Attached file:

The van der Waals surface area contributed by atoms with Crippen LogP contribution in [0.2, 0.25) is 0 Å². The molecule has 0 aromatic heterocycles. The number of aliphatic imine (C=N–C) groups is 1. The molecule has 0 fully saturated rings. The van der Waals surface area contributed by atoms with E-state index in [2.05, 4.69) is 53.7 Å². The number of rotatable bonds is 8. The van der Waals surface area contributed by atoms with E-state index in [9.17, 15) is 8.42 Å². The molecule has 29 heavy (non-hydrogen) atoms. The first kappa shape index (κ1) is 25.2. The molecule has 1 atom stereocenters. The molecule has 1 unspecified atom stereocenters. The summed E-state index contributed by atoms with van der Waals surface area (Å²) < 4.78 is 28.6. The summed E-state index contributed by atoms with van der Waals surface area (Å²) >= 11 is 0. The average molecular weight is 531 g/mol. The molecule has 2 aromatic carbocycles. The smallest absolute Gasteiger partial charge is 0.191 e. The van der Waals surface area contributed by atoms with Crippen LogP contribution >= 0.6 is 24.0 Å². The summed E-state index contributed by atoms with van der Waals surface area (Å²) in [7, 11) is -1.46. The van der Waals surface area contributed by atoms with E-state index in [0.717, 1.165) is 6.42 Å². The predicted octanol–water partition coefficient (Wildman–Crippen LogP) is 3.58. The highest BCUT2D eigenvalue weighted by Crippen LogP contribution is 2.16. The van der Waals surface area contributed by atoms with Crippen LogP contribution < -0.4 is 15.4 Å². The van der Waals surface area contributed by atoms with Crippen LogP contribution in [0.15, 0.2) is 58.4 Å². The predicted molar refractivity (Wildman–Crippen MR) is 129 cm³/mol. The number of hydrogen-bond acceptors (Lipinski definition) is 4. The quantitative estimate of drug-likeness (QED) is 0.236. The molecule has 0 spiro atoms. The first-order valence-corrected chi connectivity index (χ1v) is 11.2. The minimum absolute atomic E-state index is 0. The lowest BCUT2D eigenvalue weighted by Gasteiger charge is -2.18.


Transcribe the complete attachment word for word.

The van der Waals surface area contributed by atoms with Crippen LogP contribution in [0.2, 0.25) is 0 Å². The molecule has 0 aromatic heterocycles. The number of aliphatic imine (C=N–C) groups is 1. The molecule has 0 fully saturated rings. The van der Waals surface area contributed by atoms with E-state index in [2.05, 4.69) is 53.7 Å². The number of rotatable bonds is 8. The van der Waals surface area contributed by atoms with E-state index in [9.17, 15) is 8.42 Å². The molecule has 29 heavy (non-hydrogen) atoms. The first kappa shape index (κ1) is 25.2. The molecule has 1 atom stereocenters. The molecule has 1 unspecified atom stereocenters. The summed E-state index contributed by atoms with van der Waals surface area (Å²) < 4.78 is 28.6. The summed E-state index contributed by atoms with van der Waals surface area (Å²) >= 11 is 0. The average molecular weight is 531 g/mol. The molecule has 2 aromatic carbocycles. The smallest absolute Gasteiger partial charge is 0.191 e. The van der Waals surface area contributed by atoms with Crippen LogP contribution >= 0.6 is 24.0 Å². The summed E-state index contributed by atoms with van der Waals surface area (Å²) in [7, 11) is -1.46. The van der Waals surface area contributed by atoms with E-state index in [0.717, 1.165) is 6.42 Å². The predicted octanol–water partition coefficient (Wildman–Crippen LogP) is 3.58. The highest BCUT2D eigenvalue weighted by Crippen LogP contribution is 2.16. The van der Waals surface area contributed by atoms with Crippen LogP contribution < -0.4 is 15.4 Å². The van der Waals surface area contributed by atoms with Crippen LogP contribution in [0.15, 0.2) is 58.4 Å². The predicted molar refractivity (Wildman–Crippen MR) is 129 cm³/mol. The number of hydrogen-bond acceptors (Lipinski definition) is 4. The quantitative estimate of drug-likeness (QED) is 0.236. The molecule has 0 spiro atoms. The first-order valence-corrected chi connectivity index (χ1v) is 11.2. The minimum absolute atomic E-state index is 0. The lowest BCUT2D eigenvalue weighted by Gasteiger charge is -2.18.